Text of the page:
house, to set everybody talking about your wife?"
Monsieur de Ronquerolles asked Monsieur d'Aigle-
mont some days after that night of catastrophes.

"Take my advice and remain a bachelor," said
D'Aiglemont. "The curtains of Helene's bed took
fire ; my wife had such a shock that the doctor says
she is laid up for a year. You marry a pretty
woman, she grows plain; you marry a strong,
healthy girl, she becomes a malingerer; you think
her passionate, she turns out to be cold; or else,


he hasn't come. Isn't your maid about? Ring for
her; 1 would like an extra coverlid on my bed to-

"Pauline has gone out," replied the marchioness,

"At midnight!" said the general.

"1 gave her leave to go to the Opera."

"That's strange!" rejoined the husband, begin-
ning to undress, "I thought I saw her going up-

"Then she has returned, no doubt," said Julie,
with an aff&ctalion af impatifK3e ;\ira order to arouse

ViV.vjVj,Av\.AQ. C. QAoAJ \_ VV

no suspicion in ner husband's mind, she rang the

bell, but very feebly^

The events of that night have never been accu-


ic incidents we have described. The nextdavthe


fire ; my wife had such a shock
she is laid up for a year. You marry a pretty
woman, she grows plain; you marry a strong,
healthy girl, she becomes a malingerer; you think
her passionate, she turns out to be cold; or else,


while she is apparently cold, she is really so pas-
sionate that she kills you or disgraces you. Some-
times the mildest creature turns crotchety, but the
crotchety ones never turn mild; sometimes the
weak, foolish child you have nourished develops
an iron will and the wit of a demon. I am tired of

"Or of your wife."

"That would be hard. By the way, will you
come to Saint-Thomas d'Aquin with me to Lord
Grenville's funeral ?"

"That's a strange pastime. Tell me," continued
Ronquerolles, "do they know certainly what caused
his death?"

"His servant declares that he stayed a whole night
on the outer sill of a window to save his mistress's
honor; and it has been devilish cold lately!"

"Such devotion would be very estimable in us old
stagers; but Lord Grenville was young and an
Englishman. Those English fellows always want
to make themselves conspicuous."

"Bah !" retorted D' Aiglemont, "such heroic freaks
depend on the woman who inspires them, and cer-
tainly poor Arthur didn't die on my wife's ac-


Between the small stream called the Loing and the
Seine stretches a vast plain bordered by the forest
of Fontainebleau, and by the towns of Moret,
Nemours and Montereau. In this arid region hills
are of rare occurrence; here and there, in the midst
of the fields, is a small patch of woodland, which
serves as a covert for game, and on all sides the
endless gray or yellowish lines peculiar to the
horizons of Sologne, Beauce and Berri. In the
centre of this level tract, between Moret and Mon-
tereau, the traveler spies an old chateau called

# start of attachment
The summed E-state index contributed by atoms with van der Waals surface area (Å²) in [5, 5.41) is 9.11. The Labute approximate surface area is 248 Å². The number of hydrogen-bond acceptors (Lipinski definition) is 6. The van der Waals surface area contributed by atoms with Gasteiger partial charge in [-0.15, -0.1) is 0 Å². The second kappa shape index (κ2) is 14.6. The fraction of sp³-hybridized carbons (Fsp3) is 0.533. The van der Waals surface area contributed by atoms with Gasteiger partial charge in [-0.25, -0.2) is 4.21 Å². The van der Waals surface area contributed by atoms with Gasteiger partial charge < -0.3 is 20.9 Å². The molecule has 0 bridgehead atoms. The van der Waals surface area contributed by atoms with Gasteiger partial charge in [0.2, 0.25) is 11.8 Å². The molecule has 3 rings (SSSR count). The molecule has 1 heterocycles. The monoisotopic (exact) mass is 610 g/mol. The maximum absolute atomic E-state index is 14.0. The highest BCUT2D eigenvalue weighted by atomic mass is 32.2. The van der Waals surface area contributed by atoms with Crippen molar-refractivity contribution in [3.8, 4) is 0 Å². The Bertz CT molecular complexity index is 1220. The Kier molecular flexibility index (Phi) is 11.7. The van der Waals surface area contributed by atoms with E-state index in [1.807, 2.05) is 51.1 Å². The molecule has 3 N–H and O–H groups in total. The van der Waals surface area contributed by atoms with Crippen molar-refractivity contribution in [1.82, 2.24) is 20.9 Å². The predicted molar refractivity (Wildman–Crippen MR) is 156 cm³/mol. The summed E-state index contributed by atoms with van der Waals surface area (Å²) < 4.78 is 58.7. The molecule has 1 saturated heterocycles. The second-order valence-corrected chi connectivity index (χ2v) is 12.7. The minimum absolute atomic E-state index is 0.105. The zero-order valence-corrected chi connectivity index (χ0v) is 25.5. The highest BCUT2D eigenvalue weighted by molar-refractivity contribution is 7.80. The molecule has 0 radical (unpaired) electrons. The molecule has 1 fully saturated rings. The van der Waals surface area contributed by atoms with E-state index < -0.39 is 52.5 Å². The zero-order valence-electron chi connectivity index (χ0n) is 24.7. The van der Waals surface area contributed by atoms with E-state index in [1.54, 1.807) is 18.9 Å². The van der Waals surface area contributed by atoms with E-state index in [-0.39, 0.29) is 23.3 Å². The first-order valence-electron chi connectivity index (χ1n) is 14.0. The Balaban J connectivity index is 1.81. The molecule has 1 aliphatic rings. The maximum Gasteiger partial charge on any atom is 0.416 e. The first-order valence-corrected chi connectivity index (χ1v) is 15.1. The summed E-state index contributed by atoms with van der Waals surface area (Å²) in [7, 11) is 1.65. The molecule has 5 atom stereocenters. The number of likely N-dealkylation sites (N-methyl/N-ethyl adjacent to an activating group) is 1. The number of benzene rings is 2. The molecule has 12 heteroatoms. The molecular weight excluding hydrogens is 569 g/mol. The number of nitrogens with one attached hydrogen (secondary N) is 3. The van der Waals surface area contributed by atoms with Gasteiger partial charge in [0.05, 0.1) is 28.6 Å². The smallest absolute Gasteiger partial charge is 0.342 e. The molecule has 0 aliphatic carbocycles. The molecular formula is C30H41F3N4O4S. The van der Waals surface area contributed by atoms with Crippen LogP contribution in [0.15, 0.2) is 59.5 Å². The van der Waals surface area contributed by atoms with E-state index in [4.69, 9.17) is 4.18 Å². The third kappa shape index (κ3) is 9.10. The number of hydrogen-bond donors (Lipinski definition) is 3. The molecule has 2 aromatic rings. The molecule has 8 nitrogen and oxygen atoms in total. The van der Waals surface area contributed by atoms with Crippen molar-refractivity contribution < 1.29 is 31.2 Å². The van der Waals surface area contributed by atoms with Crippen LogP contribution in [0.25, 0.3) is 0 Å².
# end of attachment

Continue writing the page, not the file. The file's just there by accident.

Saint-Lange, whose surroundings lack neither
grandeur nor majesty. There are avenues of mag-
nificent elms, moats, long walls, immense gardens
and huge seignorial structures, which must have
required, for the building, the profits derived from
unjust taxation, from farming the revenues and from
authorized peculation, or one of the great aristocratic
fortunes destroyed by the hammer of the Civil
Code. If the artist or the dreamer goes astray by
chance in the rutty roads or the rough fields that
defend the approaches to this region, he wonders by
what caprice that poetic chateau was dropped in
that prairie of grain, that desert of chalk and clay


and sand, where gayety dies, where melancholy
inevitably is born, where the soul is incessantly
wearied by the monotony of a voiceless solitude,
by the unbroken horizon negative beauties, but
well adapted to the sorrow that seeks no consolation.
A young woman, renowned at Paris for her grace,
her beauty and her wit, whose social position and
fortune were in harmony with her celebrity, came to
Saint-Lange toward the end of the year 1821, and
took up her abode there, to the vast astonishment of
the little village about a mile away. The farmers
and peasants had not known of the chateau being
inhabited within living memory. Although it
yielded considerable revenue, the estate was left in
charge of a manager and kept up by old servants.
So it was that the advent of Madame la Marquise
caused considerable excitement in the vicinity.
Several persons were standing in a group in the
outskirts of the village street, in the courtyard of a
wretched inn at the junction of the roads to Ne-
mours and Moret, to watch the arrival of a caleche
moving at a slow pace, for the marchioness had
brought her own horses from Paris. Upon the front
seat sat the maid holding a little girl of thoughtful
rather than merry aspect. The mother was lying
back in the carriage like a dying woman sent into